I just don’t get Halloween these days. It is a mystery unto me. Hardly any trick-or-treaters at my door. Barely a soul out on the streets. Fancy buckets that have most undeniably cost more money than the meager amount of candy that gets thrown in them. Kids who just don’t understand the meaning or the excitement of it all.
And for the first time in my life we are attending a “trunk-or-treat” this year. People drive their cars to a parking lot, decorate the trunk, then stand there handing out candy as kids go trunk to trunk. As if peeking inside someone’s car trunk could be nearly as fun as peeking inside someone’s house? As if walking around in a small circle gives kids the same character, pride, and satisfaction as trudging door to door for hours and coming home with an assortment of candy to rival Willy Wonka’s?!
But I get it. I know why many people have felt the need to abandon traditions of the past. I’m not even necessarily opposed to these new ideas in theory, but if this is the new state of current and future Halloweens, please allow me to mourn the past. Please allow me a moment to commiserate and reflect on how the world once was.
Dad would drive my sisters and me to the hot spots, with our empty pillow cases or paper bags in tow, where we could achieve maximum candy intake in a minimum amount of time. It was almost a contest for us, to see if we could surpass the stupendous success of the previous year. Pretty soon our bags were full, and we would head back to the car to lighten our load a little. People always gave more candy if they thought we were just starting out. Sneaky, yes. But not without merit. It’s not as if we went back to the same house twice. That was just unheard of. No, every house got one chance to WOW everyone with their treat selection.
And then we’d drive off to another spot, where the houses were close together and the candy was flowing. We knew none of these people, had never been to their homes, but EVERYONE kindly and enthusiastically gave us a piece of candy, while commenting on our costumes. They were enjoying it as much as we were no doubt. Some of them even urged us to take more because they had so much. And we always sincerely said thank you, even if we were a bunch of the shyest kids on earth. Because that’s just how Halloween was. Every kid knew the value of free candy. Even the parents who were following along behind the kids knew and appreciated the value of free candy. That’s why we went door-to-door for hours. HOURS!
By the time our fingers and toes were too cold to carry-on, and the neighborhood coffers had run dry, we got back in the car and headed home for the most delightful part of the night.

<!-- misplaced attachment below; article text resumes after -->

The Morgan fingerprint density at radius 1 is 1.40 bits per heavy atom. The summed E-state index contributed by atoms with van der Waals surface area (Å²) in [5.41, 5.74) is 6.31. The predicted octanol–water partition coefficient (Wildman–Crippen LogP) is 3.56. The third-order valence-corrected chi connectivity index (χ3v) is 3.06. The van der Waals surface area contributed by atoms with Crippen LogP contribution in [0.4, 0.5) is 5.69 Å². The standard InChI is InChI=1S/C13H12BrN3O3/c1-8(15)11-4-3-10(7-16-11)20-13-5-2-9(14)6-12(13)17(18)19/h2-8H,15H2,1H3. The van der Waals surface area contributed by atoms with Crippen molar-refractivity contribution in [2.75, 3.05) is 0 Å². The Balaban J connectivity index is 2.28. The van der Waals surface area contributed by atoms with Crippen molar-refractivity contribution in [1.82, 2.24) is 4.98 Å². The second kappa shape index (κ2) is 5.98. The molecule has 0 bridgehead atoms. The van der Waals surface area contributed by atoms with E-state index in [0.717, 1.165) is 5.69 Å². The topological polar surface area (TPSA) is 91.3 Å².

We would each stake claim on a part of the living room floor, where we would dump out our treasure trove of goodies and divide them up into categories. Kit Kats here in this pile. Eighteen of them! Blow-pops over here. Jolly Ranchers there. One-of-kinds in a pile all their own. Oh my, a Fun-Dip! Some of us (mainly I) would even go so far as to write down a candy inventory on a piece of paper as a deterrent for sneaky siblings, knowing they could be caught if the numbers didn’t match up the next day. A whole sheet of paper front and back!
Mom got all the Mounds because no kid had an affinity for those. Then dad, who had dutifully served as chauffeur, guard, and director, got to pick out his meager share of the pot from each child. A commission of sorts. An automatic gratuity already added to our Halloween stash. And at some point in those early years, he also started to “check” to make sure the candy looked up to snuff. Nothing unwrapped could be eaten. Anything "sketchy" was confiscated. And we were always told that if we saw or felt a razor blade mid-bite, to alert him immediately because there were a few nutsos out there trying to ruin the spirit of Halloween for everyone. For the longest time I didn't even know what a razor blade was, but I knew what a Whatchamacallit was and that's all that mattered back then. That year was the beginning of the end I believe. We didn’t realize how wondrous we had it in those days.
Well anyway children, some of us would then proceed to eat the candy within days, while others showed self-control and only ate a piece or two a day, making the candy last through Christmas. I happened to be a member of the latter.
Oh my spawn! It was so magical, and memorable! I do hope the fifteen pieces of candy you manage to collect tomorrow from people we know and trust will be treasured and savored, and always try to remember that once upon a time it would have been so much more, and next year it may be nothing.
Now off to bed my little goblins…mummy has to go have a good cry.